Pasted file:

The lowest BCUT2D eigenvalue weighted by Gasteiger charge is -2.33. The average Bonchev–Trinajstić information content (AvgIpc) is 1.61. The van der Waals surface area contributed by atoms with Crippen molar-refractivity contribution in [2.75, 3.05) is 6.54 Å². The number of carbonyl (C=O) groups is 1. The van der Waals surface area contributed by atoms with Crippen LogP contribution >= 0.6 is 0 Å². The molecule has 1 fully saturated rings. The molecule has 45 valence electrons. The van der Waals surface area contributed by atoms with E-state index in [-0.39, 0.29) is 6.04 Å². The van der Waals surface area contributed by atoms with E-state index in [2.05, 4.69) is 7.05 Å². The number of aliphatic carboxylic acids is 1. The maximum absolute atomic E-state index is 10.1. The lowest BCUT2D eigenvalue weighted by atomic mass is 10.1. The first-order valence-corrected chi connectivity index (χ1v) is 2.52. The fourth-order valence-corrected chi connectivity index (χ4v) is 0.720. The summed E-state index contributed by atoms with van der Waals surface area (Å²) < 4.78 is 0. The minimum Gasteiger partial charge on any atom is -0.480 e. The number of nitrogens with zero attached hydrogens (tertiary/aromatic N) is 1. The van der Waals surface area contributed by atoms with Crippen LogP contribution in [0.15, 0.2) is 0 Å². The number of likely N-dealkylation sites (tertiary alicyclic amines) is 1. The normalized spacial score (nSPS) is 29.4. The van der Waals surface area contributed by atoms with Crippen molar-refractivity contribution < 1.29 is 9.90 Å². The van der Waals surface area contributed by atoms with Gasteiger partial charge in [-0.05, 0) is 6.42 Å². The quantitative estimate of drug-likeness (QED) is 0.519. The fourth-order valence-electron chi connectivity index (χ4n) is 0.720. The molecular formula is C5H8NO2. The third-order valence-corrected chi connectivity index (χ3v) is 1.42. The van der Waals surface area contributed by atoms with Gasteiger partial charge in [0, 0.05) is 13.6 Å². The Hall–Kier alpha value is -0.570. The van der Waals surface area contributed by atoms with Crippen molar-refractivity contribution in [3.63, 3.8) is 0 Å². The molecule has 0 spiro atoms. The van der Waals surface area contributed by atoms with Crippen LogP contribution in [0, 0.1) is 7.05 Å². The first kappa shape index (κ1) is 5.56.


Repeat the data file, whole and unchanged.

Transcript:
The lowest BCUT2D eigenvalue weighted by Gasteiger charge is -2.33. The average Bonchev–Trinajstić information content (AvgIpc) is 1.61. The van der Waals surface area contributed by atoms with Crippen molar-refractivity contribution in [2.75, 3.05) is 6.54 Å². The number of carbonyl (C=O) groups is 1. The van der Waals surface area contributed by atoms with Crippen LogP contribution >= 0.6 is 0 Å². The molecule has 1 fully saturated rings. The molecule has 45 valence electrons. The van der Waals surface area contributed by atoms with E-state index in [-0.39, 0.29) is 6.04 Å². The van der Waals surface area contributed by atoms with E-state index in [2.05, 4.69) is 7.05 Å². The number of aliphatic carboxylic acids is 1. The maximum absolute atomic E-state index is 10.1. The lowest BCUT2D eigenvalue weighted by atomic mass is 10.1. The first-order valence-corrected chi connectivity index (χ1v) is 2.52. The fourth-order valence-corrected chi connectivity index (χ4v) is 0.720. The summed E-state index contributed by atoms with van der Waals surface area (Å²) < 4.78 is 0. The minimum Gasteiger partial charge on any atom is -0.480 e. The number of nitrogens with zero attached hydrogens (tertiary/aromatic N) is 1. The van der Waals surface area contributed by atoms with Crippen LogP contribution in [0.15, 0.2) is 0 Å². The number of likely N-dealkylation sites (tertiary alicyclic amines) is 1. The normalized spacial score (nSPS) is 29.4. The van der Waals surface area contributed by atoms with Crippen molar-refractivity contribution < 1.29 is 9.90 Å². The van der Waals surface area contributed by atoms with Gasteiger partial charge in [-0.05, 0) is 6.42 Å². The quantitative estimate of drug-likeness (QED) is 0.519. The fourth-order valence-electron chi connectivity index (χ4n) is 0.720. The molecular formula is C5H8NO2. The third-order valence-corrected chi connectivity index (χ3v) is 1.42. The van der Waals surface area contributed by atoms with Gasteiger partial charge in [0, 0.05) is 13.6 Å². The Hall–Kier alpha value is -0.570. The van der Waals surface area contributed by atoms with Crippen molar-refractivity contribution in [3.63, 3.8) is 0 Å². The molecule has 0 spiro atoms. The van der Waals surface area contributed by atoms with Crippen LogP contribution in [0, 0.1) is 7.05 Å². The first kappa shape index (κ1) is 5.56.